Ferrari & Muriel Alvord Ward Memorial Gym
Because the two existing gyms on campus had become vastly inadequate, a subscription drive was begun for over half a million dollars to build a full-sized gymnasium and swimming pool on campus in time for the school’s 150th anniversary. This would be the first full-sized gym in the history of the school. And, it would be the first swimming pool in any school in West Hartford. The 18,000 square feet gym was named after Muriel and Ferrari Ward – Board members who also bequeathed the Isola Bella Island property to the school. The facility included a new regulation-resized basketball court with seating for 540 spectators, lockers, showers and an Olympic-length swimming pool with seating for 190 spectators.
Paul M. Butterworth Infirmary
The Butterworth Building was originally designed and constructed as an infirmary, separate from the main school building. It was named after Paul M. Butterworth, an ASD Board member and Vice President for 20 years. The infirmary included two nurse’s apartments, separate wards for boys and girls each with isolation rooms, and adjustable hospital beds for up to 22 patients. A large clinic was located in the center, with a dental room and X-ray room next to it. The facility was considered state-of-the art for its size, with call buttons and two-way communications devices. In 2002 the building was re-designed as a residential hall for middle school students, and it was re-named Butterworth Residence Hall.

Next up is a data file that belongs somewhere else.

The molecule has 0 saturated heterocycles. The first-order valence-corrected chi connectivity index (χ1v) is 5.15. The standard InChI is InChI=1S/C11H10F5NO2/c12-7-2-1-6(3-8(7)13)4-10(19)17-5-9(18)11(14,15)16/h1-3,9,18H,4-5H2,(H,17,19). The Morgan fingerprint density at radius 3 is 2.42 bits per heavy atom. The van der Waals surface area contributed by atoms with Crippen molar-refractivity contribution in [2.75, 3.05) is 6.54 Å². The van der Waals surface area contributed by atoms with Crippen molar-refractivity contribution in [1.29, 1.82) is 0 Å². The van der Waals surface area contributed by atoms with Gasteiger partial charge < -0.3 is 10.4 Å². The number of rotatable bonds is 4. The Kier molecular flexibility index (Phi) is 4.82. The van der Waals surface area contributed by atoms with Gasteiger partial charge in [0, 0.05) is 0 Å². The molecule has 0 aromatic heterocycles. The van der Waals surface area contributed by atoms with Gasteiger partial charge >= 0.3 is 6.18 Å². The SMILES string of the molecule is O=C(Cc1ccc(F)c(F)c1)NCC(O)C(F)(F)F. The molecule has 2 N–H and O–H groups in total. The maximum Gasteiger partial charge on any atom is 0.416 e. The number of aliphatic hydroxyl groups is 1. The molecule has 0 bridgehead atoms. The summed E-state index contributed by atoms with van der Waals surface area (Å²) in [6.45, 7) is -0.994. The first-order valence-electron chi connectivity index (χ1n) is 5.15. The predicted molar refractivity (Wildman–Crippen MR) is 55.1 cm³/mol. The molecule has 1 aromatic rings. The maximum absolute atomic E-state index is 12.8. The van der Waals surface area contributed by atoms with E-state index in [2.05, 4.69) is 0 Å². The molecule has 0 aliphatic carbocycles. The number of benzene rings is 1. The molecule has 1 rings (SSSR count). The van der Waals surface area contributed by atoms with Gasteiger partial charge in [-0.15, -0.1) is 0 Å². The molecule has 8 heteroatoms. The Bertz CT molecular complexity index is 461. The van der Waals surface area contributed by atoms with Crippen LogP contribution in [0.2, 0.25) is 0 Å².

Graham H. Anthony Vocational Rehabilitation Center
The new rehabilitation center was annexed to the east end of the Walter G. Durian Vocational Building in 1968. The new addition was named after Graham Anthony who was a board member and officer; he was also instrumental in working with Dr. Boatner to steer legislation towards Captioned Films for the Deaf as a federal agency. the rehab center offered a variety of retraining, rehabilitation, and evaluation services and was a benefit to deaf adults as well as pupils. Besides offices and consultation rooms, it included projection rooms, two-way mirror observation arrangements, closed-circuit television studio, and overhead filmstrip and movie projectors. It also provided space for additional shop classes.